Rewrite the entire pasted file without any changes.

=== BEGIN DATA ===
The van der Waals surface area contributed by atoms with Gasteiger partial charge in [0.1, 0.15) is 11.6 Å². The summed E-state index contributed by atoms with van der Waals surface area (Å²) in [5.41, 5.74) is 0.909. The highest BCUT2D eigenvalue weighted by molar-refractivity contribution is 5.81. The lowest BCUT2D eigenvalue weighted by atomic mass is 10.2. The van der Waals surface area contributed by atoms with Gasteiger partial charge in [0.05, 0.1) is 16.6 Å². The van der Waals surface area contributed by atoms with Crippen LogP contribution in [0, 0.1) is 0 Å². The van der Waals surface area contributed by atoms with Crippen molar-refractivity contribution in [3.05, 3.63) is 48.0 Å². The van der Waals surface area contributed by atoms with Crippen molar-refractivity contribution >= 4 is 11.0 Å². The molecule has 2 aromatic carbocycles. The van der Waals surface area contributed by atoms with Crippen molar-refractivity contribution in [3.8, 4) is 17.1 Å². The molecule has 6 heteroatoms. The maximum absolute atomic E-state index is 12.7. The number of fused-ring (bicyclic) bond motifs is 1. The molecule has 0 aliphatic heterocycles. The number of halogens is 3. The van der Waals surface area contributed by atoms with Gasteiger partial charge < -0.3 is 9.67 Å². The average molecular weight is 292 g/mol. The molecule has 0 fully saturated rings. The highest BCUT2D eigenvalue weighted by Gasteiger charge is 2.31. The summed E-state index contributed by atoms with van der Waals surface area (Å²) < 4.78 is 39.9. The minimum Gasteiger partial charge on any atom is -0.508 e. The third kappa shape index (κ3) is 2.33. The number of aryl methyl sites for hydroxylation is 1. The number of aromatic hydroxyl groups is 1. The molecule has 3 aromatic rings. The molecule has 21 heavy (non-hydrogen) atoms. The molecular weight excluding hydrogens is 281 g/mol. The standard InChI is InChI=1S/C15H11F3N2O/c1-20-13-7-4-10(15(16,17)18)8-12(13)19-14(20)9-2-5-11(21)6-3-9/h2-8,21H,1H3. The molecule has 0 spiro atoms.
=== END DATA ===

The van der Waals surface area contributed by atoms with Gasteiger partial charge in [0.1, 0.15) is 11.6 Å². The summed E-state index contributed by atoms with van der Waals surface area (Å²) in [5.41, 5.74) is 0.909. The highest BCUT2D eigenvalue weighted by molar-refractivity contribution is 5.81. The lowest BCUT2D eigenvalue weighted by atomic mass is 10.2. The van der Waals surface area contributed by atoms with Gasteiger partial charge in [0.05, 0.1) is 16.6 Å². The van der Waals surface area contributed by atoms with Crippen LogP contribution in [0, 0.1) is 0 Å². The van der Waals surface area contributed by atoms with Crippen molar-refractivity contribution in [3.05, 3.63) is 48.0 Å². The van der Waals surface area contributed by atoms with Crippen molar-refractivity contribution >= 4 is 11.0 Å². The molecule has 2 aromatic carbocycles. The van der Waals surface area contributed by atoms with Crippen molar-refractivity contribution in [3.8, 4) is 17.1 Å². The molecule has 6 heteroatoms. The maximum absolute atomic E-state index is 12.7. The number of fused-ring (bicyclic) bond motifs is 1. The molecule has 0 aliphatic heterocycles. The number of halogens is 3. The van der Waals surface area contributed by atoms with Gasteiger partial charge < -0.3 is 9.67 Å². The average molecular weight is 292 g/mol. The molecule has 0 fully saturated rings. The highest BCUT2D eigenvalue weighted by Gasteiger charge is 2.31. The summed E-state index contributed by atoms with van der Waals surface area (Å²) < 4.78 is 39.9. The minimum Gasteiger partial charge on any atom is -0.508 e. The third kappa shape index (κ3) is 2.33. The number of aryl methyl sites for hydroxylation is 1. The number of aromatic hydroxyl groups is 1. The molecule has 3 aromatic rings. The molecule has 21 heavy (non-hydrogen) atoms. The molecular weight excluding hydrogens is 281 g/mol. The standard InChI is InChI=1S/C15H11F3N2O/c1-20-13-7-4-10(15(16,17)18)8-12(13)19-14(20)9-2-5-11(21)6-3-9/h2-8,21H,1H3. The molecule has 0 spiro atoms.